and crystallized intelligence
, respectively) are factors of general intelligence
originally hypothesized by Raymond Cattell
intelligence is the ability to find meaning in confusion and solve new problems. It is the ability to draw inferences and understand the relationships of various concepts, independent of acquired knowledge. Crystallized
intelligence is the ability to use skills, knowledge, and experience. It should not be equated with memory or knowledge, but it does rely on accessing information from long-term memory. The two "forms" of intelligence are believed to be separate neural and mental systems.
Fluid and crystallized intelligence are correlated with each other, and most IQ tests attempt to measure both varieties. For example, the Wechsler Adult Intelligence Scale (WAIS) measures fluid intelligence on the performance scale and crystallized intelligence on the verbal scale (Lee, et al., 2005).
Fluid and crystallized intelligence are described as discrete factors of general intelligence
, or g
(Cattell, 1987). Charles Spearman
(1927), who originally developed the theory of the g
, made a similar distinction between eductive and reproductive mental ability. It should be noted that Spearman's original work was harshly criticized and refuted by Alfred Binet
In his critique, Binet goes as far as to say that Spearman actually fabricated his data, or at the least manipulated the data to support his hypothesis. In any case, Cattell (1987) continued Spearman's work and developed the concepts of fluid and crystallized intelligence. According to Cattell (1987), "...it is apparent that one of these powers… has the 'fluid' quality of being directable to almost any problem. By contrast, the other is invested in particular areas of crystallized skills which can be upset individually without affecting the others." Thus, his claim was that each type, or factor, was independent of the other, though many authors have noted an apparent interdependence of the two (Cavanaugh & Blanchard-Fields, 2006).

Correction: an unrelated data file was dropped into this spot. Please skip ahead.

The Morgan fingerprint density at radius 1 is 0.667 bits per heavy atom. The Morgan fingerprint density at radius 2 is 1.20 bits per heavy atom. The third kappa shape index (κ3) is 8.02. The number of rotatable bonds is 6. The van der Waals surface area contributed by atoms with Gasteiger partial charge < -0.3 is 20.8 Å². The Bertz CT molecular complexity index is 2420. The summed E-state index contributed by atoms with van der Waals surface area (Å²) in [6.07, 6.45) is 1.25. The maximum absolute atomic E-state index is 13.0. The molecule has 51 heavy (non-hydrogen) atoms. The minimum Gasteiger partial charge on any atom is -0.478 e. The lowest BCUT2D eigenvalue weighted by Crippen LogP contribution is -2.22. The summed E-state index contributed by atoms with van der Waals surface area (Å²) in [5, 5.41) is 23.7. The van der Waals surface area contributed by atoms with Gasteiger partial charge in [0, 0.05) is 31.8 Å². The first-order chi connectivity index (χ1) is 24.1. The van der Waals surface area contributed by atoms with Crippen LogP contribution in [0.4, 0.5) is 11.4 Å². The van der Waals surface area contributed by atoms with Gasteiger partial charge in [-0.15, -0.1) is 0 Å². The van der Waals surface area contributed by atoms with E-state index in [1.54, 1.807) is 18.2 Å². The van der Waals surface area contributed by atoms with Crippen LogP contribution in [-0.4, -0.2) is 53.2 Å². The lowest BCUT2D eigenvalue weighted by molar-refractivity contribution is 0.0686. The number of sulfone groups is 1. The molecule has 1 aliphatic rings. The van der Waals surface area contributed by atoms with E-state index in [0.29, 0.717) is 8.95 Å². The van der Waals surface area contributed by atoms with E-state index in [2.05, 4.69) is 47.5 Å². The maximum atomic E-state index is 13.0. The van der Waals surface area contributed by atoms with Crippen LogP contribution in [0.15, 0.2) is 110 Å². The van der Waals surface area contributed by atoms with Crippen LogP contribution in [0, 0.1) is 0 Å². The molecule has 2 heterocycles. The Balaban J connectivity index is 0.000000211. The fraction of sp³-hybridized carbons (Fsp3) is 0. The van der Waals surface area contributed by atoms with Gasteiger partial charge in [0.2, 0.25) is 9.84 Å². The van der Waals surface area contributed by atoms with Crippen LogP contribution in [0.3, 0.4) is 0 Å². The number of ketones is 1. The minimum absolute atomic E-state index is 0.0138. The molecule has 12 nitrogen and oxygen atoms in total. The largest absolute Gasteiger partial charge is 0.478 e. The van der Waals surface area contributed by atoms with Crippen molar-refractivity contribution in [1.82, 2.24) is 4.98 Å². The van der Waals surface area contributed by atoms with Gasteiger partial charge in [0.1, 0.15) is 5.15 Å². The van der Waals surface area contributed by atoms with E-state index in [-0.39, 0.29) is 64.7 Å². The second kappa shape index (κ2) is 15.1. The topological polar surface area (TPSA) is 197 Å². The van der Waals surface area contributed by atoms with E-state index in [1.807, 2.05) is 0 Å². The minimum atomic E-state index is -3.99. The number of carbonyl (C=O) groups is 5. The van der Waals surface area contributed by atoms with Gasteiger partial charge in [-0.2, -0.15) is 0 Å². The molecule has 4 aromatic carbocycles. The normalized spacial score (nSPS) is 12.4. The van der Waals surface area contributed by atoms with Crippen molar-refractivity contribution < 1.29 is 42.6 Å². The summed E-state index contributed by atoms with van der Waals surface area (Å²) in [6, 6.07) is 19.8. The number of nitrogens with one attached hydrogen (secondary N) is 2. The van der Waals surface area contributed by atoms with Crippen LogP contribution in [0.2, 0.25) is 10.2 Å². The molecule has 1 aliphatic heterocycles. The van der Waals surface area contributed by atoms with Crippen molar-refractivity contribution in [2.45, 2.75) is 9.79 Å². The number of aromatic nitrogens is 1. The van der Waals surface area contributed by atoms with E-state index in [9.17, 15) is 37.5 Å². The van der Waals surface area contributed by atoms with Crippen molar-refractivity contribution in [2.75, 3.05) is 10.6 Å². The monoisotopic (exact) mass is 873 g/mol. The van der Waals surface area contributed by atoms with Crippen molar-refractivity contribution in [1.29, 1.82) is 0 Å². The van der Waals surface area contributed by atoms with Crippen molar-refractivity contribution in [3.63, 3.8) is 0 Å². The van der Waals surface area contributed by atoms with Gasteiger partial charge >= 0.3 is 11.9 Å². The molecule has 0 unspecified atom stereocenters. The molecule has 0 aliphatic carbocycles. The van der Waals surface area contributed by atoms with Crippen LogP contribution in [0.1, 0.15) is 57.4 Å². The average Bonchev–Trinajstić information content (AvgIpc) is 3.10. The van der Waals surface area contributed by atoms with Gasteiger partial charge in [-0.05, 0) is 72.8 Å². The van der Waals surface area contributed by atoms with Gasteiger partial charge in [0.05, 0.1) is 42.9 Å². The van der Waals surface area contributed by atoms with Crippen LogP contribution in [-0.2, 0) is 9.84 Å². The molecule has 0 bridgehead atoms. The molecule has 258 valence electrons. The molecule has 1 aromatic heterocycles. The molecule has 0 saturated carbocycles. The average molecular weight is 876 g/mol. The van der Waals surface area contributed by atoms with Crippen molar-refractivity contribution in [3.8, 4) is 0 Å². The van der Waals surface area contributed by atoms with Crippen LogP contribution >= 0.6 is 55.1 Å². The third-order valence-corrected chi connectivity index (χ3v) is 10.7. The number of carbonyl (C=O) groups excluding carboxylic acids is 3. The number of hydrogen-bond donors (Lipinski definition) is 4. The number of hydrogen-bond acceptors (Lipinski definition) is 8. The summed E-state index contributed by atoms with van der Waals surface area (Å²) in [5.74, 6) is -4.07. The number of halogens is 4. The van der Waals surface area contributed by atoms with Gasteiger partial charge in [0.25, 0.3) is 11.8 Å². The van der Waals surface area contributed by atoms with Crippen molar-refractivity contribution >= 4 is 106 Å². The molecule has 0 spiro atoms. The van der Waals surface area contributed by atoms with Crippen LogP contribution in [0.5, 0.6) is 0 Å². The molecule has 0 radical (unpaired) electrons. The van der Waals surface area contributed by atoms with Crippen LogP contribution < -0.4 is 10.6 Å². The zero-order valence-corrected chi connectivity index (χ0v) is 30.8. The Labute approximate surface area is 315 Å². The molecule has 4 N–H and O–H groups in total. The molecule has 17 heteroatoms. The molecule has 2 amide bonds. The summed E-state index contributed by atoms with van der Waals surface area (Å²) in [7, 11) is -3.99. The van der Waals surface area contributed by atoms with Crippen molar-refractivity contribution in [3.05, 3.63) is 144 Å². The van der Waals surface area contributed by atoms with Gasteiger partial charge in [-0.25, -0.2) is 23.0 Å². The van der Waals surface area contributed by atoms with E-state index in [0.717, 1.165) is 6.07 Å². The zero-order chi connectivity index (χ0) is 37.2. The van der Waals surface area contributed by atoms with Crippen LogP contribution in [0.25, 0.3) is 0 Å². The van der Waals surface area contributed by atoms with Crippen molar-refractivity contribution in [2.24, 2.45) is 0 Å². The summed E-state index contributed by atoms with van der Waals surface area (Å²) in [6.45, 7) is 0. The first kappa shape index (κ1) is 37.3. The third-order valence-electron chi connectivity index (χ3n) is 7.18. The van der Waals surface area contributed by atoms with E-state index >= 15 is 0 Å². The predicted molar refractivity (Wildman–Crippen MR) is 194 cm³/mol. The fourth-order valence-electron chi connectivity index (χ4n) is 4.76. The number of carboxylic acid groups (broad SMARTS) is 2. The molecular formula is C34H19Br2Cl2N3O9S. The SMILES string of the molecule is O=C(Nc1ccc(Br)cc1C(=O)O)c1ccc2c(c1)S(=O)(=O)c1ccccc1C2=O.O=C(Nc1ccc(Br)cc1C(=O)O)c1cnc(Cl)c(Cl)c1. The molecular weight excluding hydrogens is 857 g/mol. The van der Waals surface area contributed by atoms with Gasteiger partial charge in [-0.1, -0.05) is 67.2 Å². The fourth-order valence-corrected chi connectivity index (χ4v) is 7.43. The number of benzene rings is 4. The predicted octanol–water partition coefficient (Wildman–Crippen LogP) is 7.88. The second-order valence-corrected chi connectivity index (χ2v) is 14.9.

Fluid versus crystallized
Fluid intelligence includes such abilities as problem-solving, learning, and pattern recognition. As evidence for its continuity, Cattell suggests that gF abilities are rarely affected by brain injuries. The Cattell Culture Fair IQ test, the Raven Progressive Matrices, and the performance subscale of the WAIS are measures of gF.
Crystallized intelligence is possibly more amenable to change as it relies on specific, acquired knowledge. For example, a child who has just learned how to recite the fifty states of America now owns a new piece of crystallized intelligence; but his or her general ability to learn and understand gF has not been altered. An example of the flexibility, or ability to revise, crystallized intelligence can be seen in beliefs about Santa Claus. A five year-old child may believe that Santa Claus lives at the North Pole. Later, when the child is eight years old, he learns there is no Santa Claus. His belief that Santa lives at the North Pole was then invalidated and new knowledge is gained, there is no Santa Claus. The prior knowledge was revised in order to accommodate the new learning. Vocabulary tests and the verbal subscale of the WAIS are considered good measures of gC.
Not surprisingly, people with a high capacity of gF tend to acquire more gC knowledge and at faster rates. This is sometimes called investment. Researchers have found that criminals have disproportionately low levels of crystallized intelligence. This may be a result of these people investing their ability into skills that are not measured on IQ tests.